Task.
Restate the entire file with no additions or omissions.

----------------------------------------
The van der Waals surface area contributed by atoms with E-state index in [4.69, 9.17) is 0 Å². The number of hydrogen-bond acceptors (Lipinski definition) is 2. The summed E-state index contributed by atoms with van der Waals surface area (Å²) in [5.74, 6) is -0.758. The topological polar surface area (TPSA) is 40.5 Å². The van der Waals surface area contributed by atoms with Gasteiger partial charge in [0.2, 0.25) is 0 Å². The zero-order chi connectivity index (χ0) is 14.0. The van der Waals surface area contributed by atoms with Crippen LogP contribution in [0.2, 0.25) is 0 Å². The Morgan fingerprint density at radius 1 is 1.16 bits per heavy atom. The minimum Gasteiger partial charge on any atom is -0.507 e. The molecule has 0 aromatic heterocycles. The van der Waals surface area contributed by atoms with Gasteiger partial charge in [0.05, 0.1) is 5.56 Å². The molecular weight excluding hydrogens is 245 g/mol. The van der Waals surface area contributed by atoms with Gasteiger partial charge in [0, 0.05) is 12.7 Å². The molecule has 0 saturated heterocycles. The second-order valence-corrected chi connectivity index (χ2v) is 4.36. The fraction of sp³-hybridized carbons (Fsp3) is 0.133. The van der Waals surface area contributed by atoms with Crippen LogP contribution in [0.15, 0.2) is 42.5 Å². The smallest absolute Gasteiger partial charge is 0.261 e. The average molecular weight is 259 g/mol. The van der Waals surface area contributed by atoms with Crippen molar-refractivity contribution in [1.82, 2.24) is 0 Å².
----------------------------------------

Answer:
The van der Waals surface area contributed by atoms with E-state index in [4.69, 9.17) is 0 Å². The number of hydrogen-bond acceptors (Lipinski definition) is 2. The summed E-state index contributed by atoms with van der Waals surface area (Å²) in [5.74, 6) is -0.758. The topological polar surface area (TPSA) is 40.5 Å². The van der Waals surface area contributed by atoms with Gasteiger partial charge in [0.2, 0.25) is 0 Å². The zero-order chi connectivity index (χ0) is 14.0. The van der Waals surface area contributed by atoms with Crippen LogP contribution in [0.2, 0.25) is 0 Å². The Morgan fingerprint density at radius 1 is 1.16 bits per heavy atom. The minimum Gasteiger partial charge on any atom is -0.507 e. The molecule has 0 aromatic heterocycles. The van der Waals surface area contributed by atoms with Gasteiger partial charge in [0.05, 0.1) is 5.56 Å². The molecular weight excluding hydrogens is 245 g/mol. The van der Waals surface area contributed by atoms with Gasteiger partial charge in [0, 0.05) is 12.7 Å². The molecule has 0 saturated heterocycles. The second-order valence-corrected chi connectivity index (χ2v) is 4.36. The fraction of sp³-hybridized carbons (Fsp3) is 0.133. The van der Waals surface area contributed by atoms with Crippen LogP contribution in [0.15, 0.2) is 42.5 Å². The smallest absolute Gasteiger partial charge is 0.261 e. The average molecular weight is 259 g/mol. The van der Waals surface area contributed by atoms with Crippen molar-refractivity contribution in [1.82, 2.24) is 0 Å².